“I’m not gonna do anyfing today!” my three-year-old son shouted at the teenage swim instructor who prodded him to get in the pool. He was crying angrily, afraid he would “sink” at his first week of swimming lessons.
We signed up for swimming lessons through the city program. It was a budget-friendly summertime activity I had been sure my son would love. Last summer we spent our days at the beach and the local pool, just a mile from our home. He loved every minute of swimming as a two-year-old, why was he resisting so strongly now?
“Just get in, buddy, and afterwards I’ll give you fruit snacks,” I chirped nervously from my perch next to the pool, trying not to interfere but wanting desperately for him to just try it. I looked at my friend whose daughter was in the same class and weakly tried to defend my decision to put him in the class. “He really liked swimming before, I thought this would be a good experience?” She graciously assured me that it was good for him to be stretched like this.
Each day the lessons were about the same: complete refusal to get near the water, followed by gentle reminders from me that the teacher would not, in fact, let him sink. He reiterated his disapproval at this whole deal, but after watching the other children jumping in and splashing around, he tentatively sat on the edge and dangled his bronzed legs into the cool water. All the while, I sat on the sidelines, trying hard to bite my tongue and let him learn, yet praying for just a tiny bit of progress.
He would periodically pop out of the pool and run, dripping, back over to me, begging me to let him get out. As I felt the stares of other parents, I wondered if should I buckle down, tell him to get over it and get the job done? Or maybe I was pushing him too hard? He had only just turned three a few weeks ago, and most of the other children were four or five. Maybe I should just let him quit – I wouldn’t want him to be traumatized by this or resent me for insisting he stay in.
There was an internal struggle as I searched for the right thing to do. As a child myself, I was allowed to quit many things that I wish I would have struggled through. I thought of how much I hated piano lessons in high school and how I simply would not practice. Finally, after years of wasting money on my musical endeavors, my parents acquiesced and let me quit. Now, like so many former child pianists, I desperately wish I would have continued.
When is it okay to let your kid quit something and when should we insist on continued participation against our child’s will? My husband, who had only heard the tales of the torturous swim lessons, insisted I push our son through the fear. That perhaps he was just testing limits, and should be strongly urged to continue the lessons. His position changed when we took our son swimming outside of lessons. “He does seem really afraid,” my husband conceded, as the pool continued to evoke fear even when mommy and daddy were in the water with him.
While I’m no “tiger mom,” like all reasonable parents, I do expect obedience from my kids. I just couldn’t tell if this was a case for demanding that he obey, or allowing him to do it at his own pace. I chose a combination.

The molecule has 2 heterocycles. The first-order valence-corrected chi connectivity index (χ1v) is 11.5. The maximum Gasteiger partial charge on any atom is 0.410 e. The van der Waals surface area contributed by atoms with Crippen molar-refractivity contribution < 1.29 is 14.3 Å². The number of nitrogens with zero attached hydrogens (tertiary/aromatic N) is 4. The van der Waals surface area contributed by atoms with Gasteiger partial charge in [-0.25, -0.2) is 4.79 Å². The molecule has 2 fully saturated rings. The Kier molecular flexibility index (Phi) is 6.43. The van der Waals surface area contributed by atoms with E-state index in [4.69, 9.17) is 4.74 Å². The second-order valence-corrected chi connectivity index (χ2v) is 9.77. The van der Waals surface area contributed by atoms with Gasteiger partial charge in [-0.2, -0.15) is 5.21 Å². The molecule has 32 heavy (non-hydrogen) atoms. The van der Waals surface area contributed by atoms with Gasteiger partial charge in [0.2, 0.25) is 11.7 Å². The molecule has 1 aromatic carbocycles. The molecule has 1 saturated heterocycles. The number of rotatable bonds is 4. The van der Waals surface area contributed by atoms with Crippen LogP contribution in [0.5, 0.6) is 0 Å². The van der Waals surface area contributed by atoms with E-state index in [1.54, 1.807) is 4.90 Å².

On our way to the pool each morning, as he asked if he would be required to swim, I told him that all he had to do was sit next to the pool. Once we arrived, I told him to go sit down, even though he fought me. I nudged him to keep going each time he scanned the deck, looking for me, asking to get out.
I’m not sure if it was my words that helped, or if it was his own internal motivation pushing him to keep trying. By the second week of lessons, there were still a few tears, and we still began each lesson with a staunch refusal to swim. But little by little, he did participate, and I think he even enjoyed it. He allowed the instructors to hold him as they submerged him, and he stayed in the water for longer periods of time. At the end of every lesson, he proudly told me how brave he had been.
I don’t know if this foray into aquatics is a predictor of my son’s ability to persevere through hard things, or my own capacity to gently urge him to struggle through them. I’ll continue to speak with my son about why he wants to quit something and why sticking with certain things (like school) is so important. If the activity is causing serious distress and interrupting our lives with anguish or fear, I think it’s perfectly acceptable – within reason – to step back and allow my boy to watch from the edge.
In this case, I’m glad we loaded up and headed back to the pool each morning, amid the robust protests of which only a toddler is capable. In his own time, he came around, and now as the heat of summer lingers on, he begs us – goggles in hand – to take him to the pool so he can practice “going under.”
Once poolside, he eagerly jumps in – fearless and eyes shining with pride at his bravery and courage. In the end, my encouragement was only a small part of his marine victory. It truly was his own tenacity that sustained him through his fear of the water. I’m pretty sure, however, those fruit snacks helped, too.